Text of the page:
Established just eight years ago, the binary options industry has grown rapidly to become nearly as popular as foreign exchange (forex) trading, claims website BinaryOptionsRobots.co.
It reports that the phrase “binary options” now receives more than 110,000 monthly searches in Google, closing in on “forex trading” which gets 135,000. Israel has emerged as the hub of binary options; in 2014 The Time start-up incubator reported that 15 Israeli trading companies were posting annual revenues in excess of US$10m, and three in excess of US$100m.
Growth has been achieved despite media criticism of the alleged aggressive and misleading sales practices deployed by brokers to convert customers into real money traders.
“Like it or not, binary options and its associated products such as signals, robots and indicators is one of the fastest growing digital trends, with searches doubling over the past three years,” commented BinaryOptionsRobots.co owner Adam Green. “For many, they provide a simple gateway into trading the financial markets.”
Despite its rapid growth, the industry also faces several regulatory roadblocks: last July the Australian Securities and Investments Commission (ASIC) launched a crackdown on unlicensed retail brokers, and France and Belgium banned advertising of binary options products. Last month, SMN Weekly listed the most frequently warned against binary options brokers.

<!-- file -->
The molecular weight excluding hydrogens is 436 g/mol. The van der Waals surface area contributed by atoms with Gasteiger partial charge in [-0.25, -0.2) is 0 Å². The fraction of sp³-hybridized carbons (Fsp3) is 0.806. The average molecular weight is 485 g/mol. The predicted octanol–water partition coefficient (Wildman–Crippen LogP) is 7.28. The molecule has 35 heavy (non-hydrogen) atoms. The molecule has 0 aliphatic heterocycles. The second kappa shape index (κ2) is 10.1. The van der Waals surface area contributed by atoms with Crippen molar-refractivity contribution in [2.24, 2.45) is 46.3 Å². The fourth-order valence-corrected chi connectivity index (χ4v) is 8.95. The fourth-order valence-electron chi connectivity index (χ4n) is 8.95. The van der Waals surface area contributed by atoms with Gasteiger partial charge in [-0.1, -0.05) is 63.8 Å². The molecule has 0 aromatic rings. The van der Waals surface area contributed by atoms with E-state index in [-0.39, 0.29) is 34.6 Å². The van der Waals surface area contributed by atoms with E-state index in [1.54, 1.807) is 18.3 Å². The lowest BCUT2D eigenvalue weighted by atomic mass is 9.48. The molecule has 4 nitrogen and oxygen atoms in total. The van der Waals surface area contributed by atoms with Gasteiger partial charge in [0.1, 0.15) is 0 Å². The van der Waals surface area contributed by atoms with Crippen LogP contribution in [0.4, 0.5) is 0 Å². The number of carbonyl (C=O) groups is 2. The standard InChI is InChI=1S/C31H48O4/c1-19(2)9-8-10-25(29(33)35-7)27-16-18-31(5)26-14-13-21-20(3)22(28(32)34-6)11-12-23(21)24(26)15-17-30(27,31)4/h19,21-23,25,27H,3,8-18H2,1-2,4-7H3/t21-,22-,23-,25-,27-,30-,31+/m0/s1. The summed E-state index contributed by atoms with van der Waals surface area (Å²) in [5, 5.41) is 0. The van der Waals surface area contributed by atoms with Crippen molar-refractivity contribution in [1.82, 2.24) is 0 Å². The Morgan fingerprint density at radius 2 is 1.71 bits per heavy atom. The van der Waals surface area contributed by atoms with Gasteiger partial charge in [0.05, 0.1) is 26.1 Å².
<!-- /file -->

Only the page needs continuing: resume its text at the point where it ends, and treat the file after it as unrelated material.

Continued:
BinaryOptionsRobots.co has produced an infographic detailing the development of binary options since they received approval from the US Securities and Exchange Commission (SEC) in 2008.
Companies have only a limited time to complete their preparations before the UK departs the EU, warns Marsh executive Mark Weil.
The bank and the International Financial Corporation are continuing the eight years old trade finance partnership with a further investment.
Although the EU’s Markets in Financial Instruments Directive (MiFID II) is now better understood by asset management firms, too many grey areas still surround the regulation, claims Linedata.
European insurers are likely to use it increasingly in response to the capital adequacy requirements of the directive, reports Fitch Ratings.